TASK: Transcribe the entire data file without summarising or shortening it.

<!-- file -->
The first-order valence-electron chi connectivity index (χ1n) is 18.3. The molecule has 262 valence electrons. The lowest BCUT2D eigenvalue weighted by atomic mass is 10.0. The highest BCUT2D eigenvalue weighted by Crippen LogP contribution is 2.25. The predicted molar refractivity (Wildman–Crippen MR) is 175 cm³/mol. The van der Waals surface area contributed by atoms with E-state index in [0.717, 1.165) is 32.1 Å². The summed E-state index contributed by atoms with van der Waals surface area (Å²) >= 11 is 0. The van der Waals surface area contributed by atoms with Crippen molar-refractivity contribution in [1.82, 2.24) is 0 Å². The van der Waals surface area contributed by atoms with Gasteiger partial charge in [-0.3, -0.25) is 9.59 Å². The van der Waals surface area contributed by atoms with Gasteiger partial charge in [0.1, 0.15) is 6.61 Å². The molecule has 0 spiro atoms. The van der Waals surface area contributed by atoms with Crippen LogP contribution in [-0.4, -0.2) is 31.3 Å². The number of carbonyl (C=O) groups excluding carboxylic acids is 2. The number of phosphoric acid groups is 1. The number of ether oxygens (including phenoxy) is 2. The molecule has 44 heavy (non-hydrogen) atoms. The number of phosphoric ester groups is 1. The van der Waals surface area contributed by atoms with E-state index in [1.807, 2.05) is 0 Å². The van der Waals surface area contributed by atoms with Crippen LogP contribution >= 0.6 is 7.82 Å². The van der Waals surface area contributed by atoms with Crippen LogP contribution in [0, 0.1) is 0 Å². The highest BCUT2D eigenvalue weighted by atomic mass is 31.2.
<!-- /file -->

The first-order valence-electron chi connectivity index (χ1n) is 18.3. The molecule has 262 valence electrons. The lowest BCUT2D eigenvalue weighted by atomic mass is 10.0. The highest BCUT2D eigenvalue weighted by Crippen LogP contribution is 2.25. The predicted molar refractivity (Wildman–Crippen MR) is 175 cm³/mol. The van der Waals surface area contributed by atoms with E-state index in [0.717, 1.165) is 32.1 Å². The summed E-state index contributed by atoms with van der Waals surface area (Å²) >= 11 is 0. The van der Waals surface area contributed by atoms with Crippen molar-refractivity contribution in [1.82, 2.24) is 0 Å². The van der Waals surface area contributed by atoms with Gasteiger partial charge in [-0.3, -0.25) is 9.59 Å². The van der Waals surface area contributed by atoms with Gasteiger partial charge in [0.1, 0.15) is 6.61 Å². The molecule has 0 spiro atoms. The van der Waals surface area contributed by atoms with Crippen LogP contribution in [-0.4, -0.2) is 31.3 Å². The number of carbonyl (C=O) groups excluding carboxylic acids is 2. The number of phosphoric acid groups is 1. The number of ether oxygens (including phenoxy) is 2. The molecule has 44 heavy (non-hydrogen) atoms. The number of phosphoric ester groups is 1. The van der Waals surface area contributed by atoms with E-state index in [1.807, 2.05) is 0 Å². The van der Waals surface area contributed by atoms with Crippen LogP contribution >= 0.6 is 7.82 Å². The van der Waals surface area contributed by atoms with Crippen LogP contribution in [0, 0.1) is 0 Å². The highest BCUT2D eigenvalue weighted by atomic mass is 31.2.